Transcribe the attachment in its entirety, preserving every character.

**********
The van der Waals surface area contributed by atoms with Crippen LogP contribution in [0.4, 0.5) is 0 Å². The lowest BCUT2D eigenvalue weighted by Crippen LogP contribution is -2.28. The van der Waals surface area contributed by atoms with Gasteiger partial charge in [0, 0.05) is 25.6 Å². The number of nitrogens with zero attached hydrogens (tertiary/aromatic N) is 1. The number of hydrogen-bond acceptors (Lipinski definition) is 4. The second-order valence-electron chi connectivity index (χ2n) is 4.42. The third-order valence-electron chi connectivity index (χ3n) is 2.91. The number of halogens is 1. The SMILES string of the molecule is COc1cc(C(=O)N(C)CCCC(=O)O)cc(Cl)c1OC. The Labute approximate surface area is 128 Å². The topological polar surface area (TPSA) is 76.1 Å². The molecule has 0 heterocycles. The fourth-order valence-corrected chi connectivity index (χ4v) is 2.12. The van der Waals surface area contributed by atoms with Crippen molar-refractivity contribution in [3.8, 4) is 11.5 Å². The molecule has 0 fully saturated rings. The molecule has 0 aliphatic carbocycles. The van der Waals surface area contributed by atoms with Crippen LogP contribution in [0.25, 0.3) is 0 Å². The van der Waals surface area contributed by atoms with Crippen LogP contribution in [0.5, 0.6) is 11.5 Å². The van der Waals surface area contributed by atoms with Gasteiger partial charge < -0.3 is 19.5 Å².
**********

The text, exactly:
The van der Waals surface area contributed by atoms with Crippen LogP contribution in [0.4, 0.5) is 0 Å². The lowest BCUT2D eigenvalue weighted by Crippen LogP contribution is -2.28. The van der Waals surface area contributed by atoms with Gasteiger partial charge in [0, 0.05) is 25.6 Å². The number of nitrogens with zero attached hydrogens (tertiary/aromatic N) is 1. The number of hydrogen-bond acceptors (Lipinski definition) is 4. The second-order valence-electron chi connectivity index (χ2n) is 4.42. The third-order valence-electron chi connectivity index (χ3n) is 2.91. The number of halogens is 1. The SMILES string of the molecule is COc1cc(C(=O)N(C)CCCC(=O)O)cc(Cl)c1OC. The Labute approximate surface area is 128 Å². The topological polar surface area (TPSA) is 76.1 Å². The molecule has 0 heterocycles. The fourth-order valence-corrected chi connectivity index (χ4v) is 2.12. The van der Waals surface area contributed by atoms with Crippen molar-refractivity contribution in [3.8, 4) is 11.5 Å². The molecule has 0 fully saturated rings. The molecule has 0 aliphatic carbocycles. The van der Waals surface area contributed by atoms with Crippen LogP contribution in [0.25, 0.3) is 0 Å². The van der Waals surface area contributed by atoms with Crippen LogP contribution in [0.5, 0.6) is 11.5 Å². The van der Waals surface area contributed by atoms with Gasteiger partial charge < -0.3 is 19.5 Å².